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The history and future of renewable energy

In the world of decarbonisation and increasing focus on sustainable solutions, renewable energy solutions have increased globally. Welcome to the journey through the history and future of renewable energy. Explore the ancient roots and modern innovations that shape the commitment to a sustainable, low-carbon future. Join us as we navigate the dynamic landscape of clean energy, blending ancient wisdom with cutting-edge technology. 

The history and future of renewable energy2

Renewable energy is generated from natural resources, such as the sun, wind, and water, both renewable (it can be replenished over time) and sustainable. This type of energy has a long history. However, it has seen a resurgence in recent years as concerns about environmental crises and the need for energy independence have grown.

Renewables in the past

The history of renewable energy can be traced back to ancient civilizations, who used the power of the sun, wind, and water for a variety of purposes. Ancient Greeks and Romans used wind-powered water pumps to irrigate their crops, and the ancient Chinese and Persians used water wheels to grind grain. However, the widespread use of fossil fuels and the Industrial Revolution in the 18th and 19th centuries led to a decline in the use of renewable energy.

In the 20th century, with the rise of the environmental movement and increasing concerns about the negative impacts of fossil fuels on the planet, interest in renewable energy began to grow again. In the 1970s, the oil crisis led to a renewed focus on energy independence and the development of alternative energy sources. Governments around the world began to invest in research and development of renewable energy technologies.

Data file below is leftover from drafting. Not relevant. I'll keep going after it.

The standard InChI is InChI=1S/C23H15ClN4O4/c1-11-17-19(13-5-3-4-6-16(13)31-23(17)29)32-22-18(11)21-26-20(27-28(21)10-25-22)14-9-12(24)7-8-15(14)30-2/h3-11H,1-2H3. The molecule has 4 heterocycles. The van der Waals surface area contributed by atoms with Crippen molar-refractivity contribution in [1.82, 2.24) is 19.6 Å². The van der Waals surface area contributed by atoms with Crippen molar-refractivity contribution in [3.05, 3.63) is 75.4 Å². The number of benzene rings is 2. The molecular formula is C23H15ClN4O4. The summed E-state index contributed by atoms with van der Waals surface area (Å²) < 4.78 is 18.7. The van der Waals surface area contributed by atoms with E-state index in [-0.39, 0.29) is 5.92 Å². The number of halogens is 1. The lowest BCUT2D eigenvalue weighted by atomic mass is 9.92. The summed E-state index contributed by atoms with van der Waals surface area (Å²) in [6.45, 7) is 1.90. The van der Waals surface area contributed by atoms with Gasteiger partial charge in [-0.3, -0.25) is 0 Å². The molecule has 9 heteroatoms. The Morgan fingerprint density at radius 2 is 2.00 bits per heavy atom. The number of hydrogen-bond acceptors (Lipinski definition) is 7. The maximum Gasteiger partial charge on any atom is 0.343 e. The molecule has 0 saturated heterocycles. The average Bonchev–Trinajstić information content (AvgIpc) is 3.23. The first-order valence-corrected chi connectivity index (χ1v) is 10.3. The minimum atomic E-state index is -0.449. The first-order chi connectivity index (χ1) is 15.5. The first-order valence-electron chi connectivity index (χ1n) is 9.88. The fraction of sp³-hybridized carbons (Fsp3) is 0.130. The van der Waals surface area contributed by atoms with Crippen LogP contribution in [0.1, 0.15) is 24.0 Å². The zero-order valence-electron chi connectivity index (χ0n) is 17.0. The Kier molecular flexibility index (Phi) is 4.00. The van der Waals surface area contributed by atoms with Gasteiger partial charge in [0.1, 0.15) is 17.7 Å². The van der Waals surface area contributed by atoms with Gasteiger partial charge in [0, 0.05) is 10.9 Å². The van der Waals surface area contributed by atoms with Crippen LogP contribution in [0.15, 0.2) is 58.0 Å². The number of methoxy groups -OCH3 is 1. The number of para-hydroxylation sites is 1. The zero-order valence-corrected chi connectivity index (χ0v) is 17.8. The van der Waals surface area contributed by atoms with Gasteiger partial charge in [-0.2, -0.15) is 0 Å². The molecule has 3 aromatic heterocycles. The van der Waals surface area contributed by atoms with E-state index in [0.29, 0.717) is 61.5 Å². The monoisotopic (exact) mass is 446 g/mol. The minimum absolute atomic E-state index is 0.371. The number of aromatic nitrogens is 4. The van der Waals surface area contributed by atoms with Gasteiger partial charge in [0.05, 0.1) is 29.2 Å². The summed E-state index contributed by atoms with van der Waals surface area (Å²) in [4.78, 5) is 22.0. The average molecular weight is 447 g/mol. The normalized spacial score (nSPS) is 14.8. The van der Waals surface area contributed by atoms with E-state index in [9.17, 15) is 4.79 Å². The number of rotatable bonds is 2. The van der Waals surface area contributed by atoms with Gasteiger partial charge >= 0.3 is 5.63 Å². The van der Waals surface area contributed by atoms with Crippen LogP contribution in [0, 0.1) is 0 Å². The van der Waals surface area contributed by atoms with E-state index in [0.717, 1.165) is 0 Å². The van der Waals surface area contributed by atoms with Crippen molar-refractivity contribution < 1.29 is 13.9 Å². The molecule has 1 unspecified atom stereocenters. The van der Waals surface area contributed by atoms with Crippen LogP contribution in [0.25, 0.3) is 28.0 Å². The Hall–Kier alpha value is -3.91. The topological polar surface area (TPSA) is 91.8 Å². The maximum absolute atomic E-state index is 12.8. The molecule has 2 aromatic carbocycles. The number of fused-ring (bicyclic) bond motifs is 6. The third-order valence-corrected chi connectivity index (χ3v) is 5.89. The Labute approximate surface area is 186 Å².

Where renewable energy is at the moment

Today, renewable energy is an established and growing industry, with many different technologies available. According to the International Energy Agency (IEA), in 2022, renewable energy sources represented around 26% of global power generation.

Their share of the power mix is forecast to increase by 10 percentage points to 38% in 2027. On the other hand, fossil fuels continue to be the dominant source of energy. In 2019, coal, oil, and natural gas together represented around 78% of global primary energy consumption.

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However, the use of fossil fuels has been declining in recent years, and in 2019, the CO2 emissions from fossil fuels decreased by 2%. IEA expects renewables to transform the global power mix through 2027, becoming the largest source of electricity.

Over 20222027, renewables are seen growing by almost 2,400 GW, equal to the entire installed power capacity of China. The agency expects renewables to account for over 90% of global electricity capacity expansion over the five-year period.

Read more: Net zero and a circular economy: Top 3 opportunities and challenges

Solar power is one of the most widely used forms of renewable energy, with both solar photovoltaic panels and solar thermal systems used to generate electricity. Wind energy is also popular, with wind turbines used to generate electricity. Biomass, geothermal, and hydropower are other forms of renewable energy that are used to generate electricity.